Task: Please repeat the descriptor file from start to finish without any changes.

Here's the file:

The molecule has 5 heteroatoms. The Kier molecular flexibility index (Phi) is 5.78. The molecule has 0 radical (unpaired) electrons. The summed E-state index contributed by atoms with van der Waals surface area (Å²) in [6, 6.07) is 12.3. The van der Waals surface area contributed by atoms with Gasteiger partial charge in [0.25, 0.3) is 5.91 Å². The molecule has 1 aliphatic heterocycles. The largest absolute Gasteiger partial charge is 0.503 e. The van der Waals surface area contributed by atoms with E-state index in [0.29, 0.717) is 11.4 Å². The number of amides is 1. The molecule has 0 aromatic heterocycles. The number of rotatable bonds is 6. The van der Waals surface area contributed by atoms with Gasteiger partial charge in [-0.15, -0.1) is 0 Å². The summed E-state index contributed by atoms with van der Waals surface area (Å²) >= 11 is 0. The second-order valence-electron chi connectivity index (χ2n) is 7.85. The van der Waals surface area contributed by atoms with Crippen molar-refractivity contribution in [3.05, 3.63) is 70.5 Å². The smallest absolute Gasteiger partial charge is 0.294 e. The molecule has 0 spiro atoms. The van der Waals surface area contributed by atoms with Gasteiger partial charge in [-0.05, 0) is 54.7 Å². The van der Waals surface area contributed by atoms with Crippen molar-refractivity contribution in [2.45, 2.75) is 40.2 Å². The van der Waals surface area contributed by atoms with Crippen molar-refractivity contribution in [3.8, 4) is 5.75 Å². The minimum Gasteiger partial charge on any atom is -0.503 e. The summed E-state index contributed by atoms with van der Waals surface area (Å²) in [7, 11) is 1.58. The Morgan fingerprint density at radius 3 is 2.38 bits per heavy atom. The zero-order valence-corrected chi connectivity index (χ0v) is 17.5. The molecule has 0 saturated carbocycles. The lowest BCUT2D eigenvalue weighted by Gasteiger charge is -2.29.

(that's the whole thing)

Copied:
The molecule has 5 heteroatoms. The Kier molecular flexibility index (Phi) is 5.78. The molecule has 0 radical (unpaired) electrons. The summed E-state index contributed by atoms with van der Waals surface area (Å²) in [6, 6.07) is 12.3. The van der Waals surface area contributed by atoms with Gasteiger partial charge in [0.25, 0.3) is 5.91 Å². The molecule has 1 aliphatic heterocycles. The largest absolute Gasteiger partial charge is 0.503 e. The van der Waals surface area contributed by atoms with E-state index in [0.29, 0.717) is 11.4 Å². The number of amides is 1. The molecule has 0 aromatic heterocycles. The number of rotatable bonds is 6. The van der Waals surface area contributed by atoms with Gasteiger partial charge in [-0.15, -0.1) is 0 Å². The summed E-state index contributed by atoms with van der Waals surface area (Å²) >= 11 is 0. The second-order valence-electron chi connectivity index (χ2n) is 7.85. The van der Waals surface area contributed by atoms with Crippen molar-refractivity contribution in [3.05, 3.63) is 70.5 Å². The smallest absolute Gasteiger partial charge is 0.294 e. The molecule has 0 spiro atoms. The van der Waals surface area contributed by atoms with Gasteiger partial charge in [-0.05, 0) is 54.7 Å². The van der Waals surface area contributed by atoms with Crippen molar-refractivity contribution in [2.45, 2.75) is 40.2 Å². The van der Waals surface area contributed by atoms with Crippen molar-refractivity contribution in [3.8, 4) is 5.75 Å². The minimum Gasteiger partial charge on any atom is -0.503 e. The summed E-state index contributed by atoms with van der Waals surface area (Å²) in [7, 11) is 1.58. The Morgan fingerprint density at radius 3 is 2.38 bits per heavy atom. The zero-order valence-corrected chi connectivity index (χ0v) is 17.5. The molecule has 0 saturated carbocycles. The lowest BCUT2D eigenvalue weighted by Gasteiger charge is -2.29.